New York City has been characterized by its aggressive stance towards climate change, and Introduction No. 2317-A is yet another example of this. Signed on December 22, this law bans gas-fired heating in new constructions and major renovations. NYC has already applied emission limits for all buildings over 25,000 sf with Local Law 97 of 2019.
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Specifically, Int. No. 2317-A prohibits space heating and hot water systems that depend on combustion, if they burn a fossil fuel that releases more than 25 kg of CO2 per million BTU. This leaves natural gas, #2 fuel oil and #4 fuel oil out of the picture, since they have the following emission factors:
- Natural gas = 53.11 kg CO2-eq per million BTU
- #2 fuel oil = 74.21 kg CO2-eq per million BTU
- #4 fuel oil = 75.29 kg CO2-eq per million BTU
While this measure has environmental benefits, it poses a technical challenge for developers who are currently planning projects in NYC. Local electricity prices are among the highest in the country, and electric heating systems must be designed as efficiently as possible to compensate for this. Having an airtight and well insulated building envelope also helps, since it minimizes heat loss during winter.
When Does the Natural Gas Ban Come Into Effect in New York City?
Intro. 2317-A is effective immediately, but its requirements are being applied over time. The date on which natural gas is banned for new buildings depends on their size. Developers will still be allowed to use gas-fired heating if their projects are submitted before the following deadlines:
- If the building is seven stories or taller, construction documents must be submitted for approval by July 1, 2027.
- If the building is less than seven stories tall, construction documents must be submitted by December 31, 2023.
Any new construction or major renovation that is submitted after these dates must use fully-electric space heating and hot water systems. After the dates provided above, the NYC Department of Buildings will reject all applications that don’t meet the new requirements. Fossil fuels with emissions over 25 kg of CO2 per million BTU will still be allowed in NYC buildings, but only when their usage meets three conditions:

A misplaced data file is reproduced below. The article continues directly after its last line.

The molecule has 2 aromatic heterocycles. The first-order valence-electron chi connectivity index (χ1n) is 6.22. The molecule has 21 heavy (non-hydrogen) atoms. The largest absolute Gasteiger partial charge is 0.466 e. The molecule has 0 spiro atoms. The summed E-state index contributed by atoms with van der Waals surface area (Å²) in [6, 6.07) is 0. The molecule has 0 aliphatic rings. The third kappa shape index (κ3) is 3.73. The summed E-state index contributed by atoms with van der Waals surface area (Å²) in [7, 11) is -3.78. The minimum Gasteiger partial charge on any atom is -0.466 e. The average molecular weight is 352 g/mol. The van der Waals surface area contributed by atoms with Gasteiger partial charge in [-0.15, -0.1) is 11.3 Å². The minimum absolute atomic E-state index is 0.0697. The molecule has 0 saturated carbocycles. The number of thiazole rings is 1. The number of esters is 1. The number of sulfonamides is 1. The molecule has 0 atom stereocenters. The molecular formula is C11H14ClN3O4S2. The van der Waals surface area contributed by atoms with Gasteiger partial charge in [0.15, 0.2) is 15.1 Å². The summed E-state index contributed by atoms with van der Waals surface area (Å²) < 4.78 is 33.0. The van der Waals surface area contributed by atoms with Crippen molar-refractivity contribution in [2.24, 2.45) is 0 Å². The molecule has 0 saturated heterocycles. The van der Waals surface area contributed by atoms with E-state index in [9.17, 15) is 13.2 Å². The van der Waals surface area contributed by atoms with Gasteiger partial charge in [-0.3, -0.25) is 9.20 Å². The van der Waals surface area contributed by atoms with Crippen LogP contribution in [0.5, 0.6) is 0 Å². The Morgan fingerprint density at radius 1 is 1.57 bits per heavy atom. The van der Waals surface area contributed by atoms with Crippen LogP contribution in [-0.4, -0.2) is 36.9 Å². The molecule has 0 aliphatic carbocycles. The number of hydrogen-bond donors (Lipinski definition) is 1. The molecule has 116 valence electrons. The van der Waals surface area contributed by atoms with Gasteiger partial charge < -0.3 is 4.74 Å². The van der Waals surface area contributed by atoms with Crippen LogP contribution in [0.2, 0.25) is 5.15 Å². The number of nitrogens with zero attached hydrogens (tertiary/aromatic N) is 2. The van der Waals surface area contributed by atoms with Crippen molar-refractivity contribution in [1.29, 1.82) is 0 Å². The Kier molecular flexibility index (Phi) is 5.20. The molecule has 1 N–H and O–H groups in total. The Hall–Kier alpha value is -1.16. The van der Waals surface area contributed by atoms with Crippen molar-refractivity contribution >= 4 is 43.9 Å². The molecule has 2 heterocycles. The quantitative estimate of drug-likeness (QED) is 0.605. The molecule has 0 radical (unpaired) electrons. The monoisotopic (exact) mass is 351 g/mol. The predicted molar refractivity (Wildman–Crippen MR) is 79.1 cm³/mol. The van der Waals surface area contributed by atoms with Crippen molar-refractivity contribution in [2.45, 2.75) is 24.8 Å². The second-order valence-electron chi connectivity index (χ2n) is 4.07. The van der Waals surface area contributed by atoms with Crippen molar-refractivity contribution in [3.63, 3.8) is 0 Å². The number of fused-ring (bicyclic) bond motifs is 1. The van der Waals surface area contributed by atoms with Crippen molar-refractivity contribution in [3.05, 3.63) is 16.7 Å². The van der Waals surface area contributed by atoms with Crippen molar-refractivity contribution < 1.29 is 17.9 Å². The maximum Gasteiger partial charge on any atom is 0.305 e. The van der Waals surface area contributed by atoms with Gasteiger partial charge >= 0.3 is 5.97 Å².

- The combustion device is not connected to the building’s gas supply line or fuel oil piping.
- The combustion device operates intermittently.
- Fossil fuel combustion is not used for space heating or hot water.
Intro. 2317 has also added penalties for not following the new fossil fuel limitations in new buildings, which will be found in Section 24-178 of the NYC Administrative Code. The applicable penalty for building owners will range from $400 to $4,000 per violation.
Which Buildings Are Exempt From the Intro. 2317 Natural Gas Ban?
Keep in mind that Intro. 2317 is restricting the use of fossil fuels in space heating and hot water applications, but they are not being banned completely. The requirement only applies for new constructions and major renovations, which means that combustion heating systems are still allowed in existing buildings. However, landlords must be aware that Local Law 97 of 2019 applies emission limits on all buildings over 25,000 sf, starting from 2024.
Intro. 2317 describes some special cases where combustion-based heating is allowed, but the submission of construction documents is subject to deadlines:
- Group R-3 constructions that rely on fossil fuel combustion for hot water systems, submitted by July 1, 2027.
- Buildings under seven stories, where at least 50% of dwellings are subject to an affordable housing agreement, submitted by December 31, 2025.
- Buildings with seven stories or more, where at least 50% of dwellings are affordable housing units, submitted by December 31, 2027.
- Applications filed by the school construction authority, submitted by December 31, 2024.
New buildings are also exempt if they will be used for electricity or steam generation, by a utility company that is subject to the public service commission. The same applies for buildings that will be used to treat food waste or sewage by the department of environmental protection.
Finally, the new law provides a list of specific applications that are exempt from the natural gas ban. These include manufacturing, laboratory operation, laundromats, hospitals, crematoriums, commercial kitchens, and standby or emergency power systems.